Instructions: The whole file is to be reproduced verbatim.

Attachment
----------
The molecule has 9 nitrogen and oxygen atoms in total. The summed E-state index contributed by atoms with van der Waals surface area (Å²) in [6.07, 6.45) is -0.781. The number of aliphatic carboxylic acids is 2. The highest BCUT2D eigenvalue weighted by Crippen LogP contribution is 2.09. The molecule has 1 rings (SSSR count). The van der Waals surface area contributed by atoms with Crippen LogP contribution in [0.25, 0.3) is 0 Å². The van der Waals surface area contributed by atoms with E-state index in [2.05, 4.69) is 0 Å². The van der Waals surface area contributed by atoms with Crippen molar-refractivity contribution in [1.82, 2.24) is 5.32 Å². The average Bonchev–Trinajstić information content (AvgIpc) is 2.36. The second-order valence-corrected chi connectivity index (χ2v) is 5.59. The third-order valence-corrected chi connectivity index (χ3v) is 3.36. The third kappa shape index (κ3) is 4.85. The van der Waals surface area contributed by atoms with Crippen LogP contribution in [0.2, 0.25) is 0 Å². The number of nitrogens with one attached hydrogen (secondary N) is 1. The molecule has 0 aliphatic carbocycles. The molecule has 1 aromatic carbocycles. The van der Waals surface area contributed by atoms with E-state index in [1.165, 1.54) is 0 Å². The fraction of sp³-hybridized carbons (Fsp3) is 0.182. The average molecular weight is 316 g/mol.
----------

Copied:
The molecule has 9 nitrogen and oxygen atoms in total. The summed E-state index contributed by atoms with van der Waals surface area (Å²) in [6.07, 6.45) is -0.781. The number of aliphatic carboxylic acids is 2. The highest BCUT2D eigenvalue weighted by Crippen LogP contribution is 2.09. The molecule has 1 rings (SSSR count). The van der Waals surface area contributed by atoms with Crippen LogP contribution in [0.25, 0.3) is 0 Å². The van der Waals surface area contributed by atoms with E-state index in [2.05, 4.69) is 0 Å². The van der Waals surface area contributed by atoms with Crippen molar-refractivity contribution in [1.82, 2.24) is 5.32 Å². The average Bonchev–Trinajstić information content (AvgIpc) is 2.36. The second-order valence-corrected chi connectivity index (χ2v) is 5.59. The third-order valence-corrected chi connectivity index (χ3v) is 3.36. The third kappa shape index (κ3) is 4.85. The van der Waals surface area contributed by atoms with Crippen LogP contribution in [0.2, 0.25) is 0 Å². The number of nitrogens with one attached hydrogen (secondary N) is 1. The molecule has 0 aliphatic carbocycles. The molecule has 1 aromatic carbocycles. The van der Waals surface area contributed by atoms with E-state index in [1.165, 1.54) is 0 Å². The fraction of sp³-hybridized carbons (Fsp3) is 0.182. The average molecular weight is 316 g/mol.